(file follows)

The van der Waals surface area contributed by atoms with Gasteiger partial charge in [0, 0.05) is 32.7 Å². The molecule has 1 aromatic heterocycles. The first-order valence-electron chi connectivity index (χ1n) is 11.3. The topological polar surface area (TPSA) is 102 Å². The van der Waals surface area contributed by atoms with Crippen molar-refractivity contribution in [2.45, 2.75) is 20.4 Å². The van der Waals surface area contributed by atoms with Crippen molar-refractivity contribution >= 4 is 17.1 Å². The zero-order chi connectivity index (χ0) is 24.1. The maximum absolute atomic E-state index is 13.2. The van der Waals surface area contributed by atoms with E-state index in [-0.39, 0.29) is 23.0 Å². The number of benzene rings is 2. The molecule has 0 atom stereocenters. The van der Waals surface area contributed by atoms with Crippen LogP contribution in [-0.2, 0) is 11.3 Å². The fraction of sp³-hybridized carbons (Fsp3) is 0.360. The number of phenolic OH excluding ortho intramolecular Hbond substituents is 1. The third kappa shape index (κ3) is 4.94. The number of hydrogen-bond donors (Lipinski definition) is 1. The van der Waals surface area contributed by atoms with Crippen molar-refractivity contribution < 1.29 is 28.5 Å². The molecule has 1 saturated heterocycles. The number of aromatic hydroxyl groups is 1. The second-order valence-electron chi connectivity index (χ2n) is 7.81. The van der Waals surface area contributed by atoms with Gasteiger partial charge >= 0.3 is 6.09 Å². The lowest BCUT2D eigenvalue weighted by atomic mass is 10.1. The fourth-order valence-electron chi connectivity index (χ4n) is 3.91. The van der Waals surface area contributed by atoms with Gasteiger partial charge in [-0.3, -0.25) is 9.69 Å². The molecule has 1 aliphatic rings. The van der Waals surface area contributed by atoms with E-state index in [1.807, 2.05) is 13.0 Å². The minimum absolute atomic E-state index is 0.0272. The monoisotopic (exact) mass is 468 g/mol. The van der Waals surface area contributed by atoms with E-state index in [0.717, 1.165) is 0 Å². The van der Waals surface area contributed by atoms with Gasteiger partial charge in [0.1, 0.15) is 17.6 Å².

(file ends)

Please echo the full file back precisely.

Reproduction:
The van der Waals surface area contributed by atoms with Gasteiger partial charge in [0, 0.05) is 32.7 Å². The molecule has 1 aromatic heterocycles. The first-order valence-electron chi connectivity index (χ1n) is 11.3. The topological polar surface area (TPSA) is 102 Å². The van der Waals surface area contributed by atoms with Crippen molar-refractivity contribution in [2.45, 2.75) is 20.4 Å². The van der Waals surface area contributed by atoms with Crippen molar-refractivity contribution >= 4 is 17.1 Å². The zero-order chi connectivity index (χ0) is 24.1. The maximum absolute atomic E-state index is 13.2. The van der Waals surface area contributed by atoms with E-state index in [-0.39, 0.29) is 23.0 Å². The number of benzene rings is 2. The molecule has 0 atom stereocenters. The van der Waals surface area contributed by atoms with Crippen LogP contribution in [-0.2, 0) is 11.3 Å². The fraction of sp³-hybridized carbons (Fsp3) is 0.360. The number of phenolic OH excluding ortho intramolecular Hbond substituents is 1. The third kappa shape index (κ3) is 4.94. The number of hydrogen-bond donors (Lipinski definition) is 1. The van der Waals surface area contributed by atoms with Crippen molar-refractivity contribution < 1.29 is 28.5 Å². The molecule has 1 saturated heterocycles. The number of aromatic hydroxyl groups is 1. The second-order valence-electron chi connectivity index (χ2n) is 7.81. The van der Waals surface area contributed by atoms with Gasteiger partial charge >= 0.3 is 6.09 Å². The lowest BCUT2D eigenvalue weighted by atomic mass is 10.1. The fourth-order valence-electron chi connectivity index (χ4n) is 3.91. The van der Waals surface area contributed by atoms with Gasteiger partial charge in [-0.3, -0.25) is 9.69 Å². The molecule has 1 aliphatic rings. The van der Waals surface area contributed by atoms with E-state index in [1.807, 2.05) is 13.0 Å². The minimum absolute atomic E-state index is 0.0272. The monoisotopic (exact) mass is 468 g/mol. The van der Waals surface area contributed by atoms with E-state index in [0.717, 1.165) is 0 Å². The van der Waals surface area contributed by atoms with Gasteiger partial charge in [0.1, 0.15) is 17.6 Å².